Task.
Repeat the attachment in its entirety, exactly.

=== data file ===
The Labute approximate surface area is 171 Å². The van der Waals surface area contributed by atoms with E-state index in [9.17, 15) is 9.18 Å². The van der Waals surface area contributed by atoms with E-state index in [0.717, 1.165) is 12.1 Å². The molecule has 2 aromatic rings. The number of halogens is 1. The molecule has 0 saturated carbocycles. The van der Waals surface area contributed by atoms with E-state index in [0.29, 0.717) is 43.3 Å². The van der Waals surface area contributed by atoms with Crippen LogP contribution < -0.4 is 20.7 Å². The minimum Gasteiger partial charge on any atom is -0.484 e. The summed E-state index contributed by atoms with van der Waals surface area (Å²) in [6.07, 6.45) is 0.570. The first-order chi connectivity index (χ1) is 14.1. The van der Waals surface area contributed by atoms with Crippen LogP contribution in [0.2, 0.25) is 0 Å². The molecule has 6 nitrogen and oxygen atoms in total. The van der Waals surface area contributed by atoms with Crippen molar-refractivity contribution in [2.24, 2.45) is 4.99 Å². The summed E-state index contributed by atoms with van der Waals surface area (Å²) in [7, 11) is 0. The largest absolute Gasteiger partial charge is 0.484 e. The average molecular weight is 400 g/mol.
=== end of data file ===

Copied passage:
The Labute approximate surface area is 171 Å². The van der Waals surface area contributed by atoms with E-state index in [9.17, 15) is 9.18 Å². The van der Waals surface area contributed by atoms with E-state index in [0.717, 1.165) is 12.1 Å². The molecule has 2 aromatic rings. The number of halogens is 1. The molecule has 0 saturated carbocycles. The van der Waals surface area contributed by atoms with E-state index in [0.29, 0.717) is 43.3 Å². The van der Waals surface area contributed by atoms with Crippen LogP contribution < -0.4 is 20.7 Å². The minimum Gasteiger partial charge on any atom is -0.484 e. The summed E-state index contributed by atoms with van der Waals surface area (Å²) in [6.07, 6.45) is 0.570. The first-order chi connectivity index (χ1) is 14.1. The van der Waals surface area contributed by atoms with Crippen LogP contribution in [0.2, 0.25) is 0 Å². The molecule has 6 nitrogen and oxygen atoms in total. The van der Waals surface area contributed by atoms with Crippen molar-refractivity contribution in [2.24, 2.45) is 4.99 Å². The summed E-state index contributed by atoms with van der Waals surface area (Å²) in [7, 11) is 0. The largest absolute Gasteiger partial charge is 0.484 e. The average molecular weight is 400 g/mol.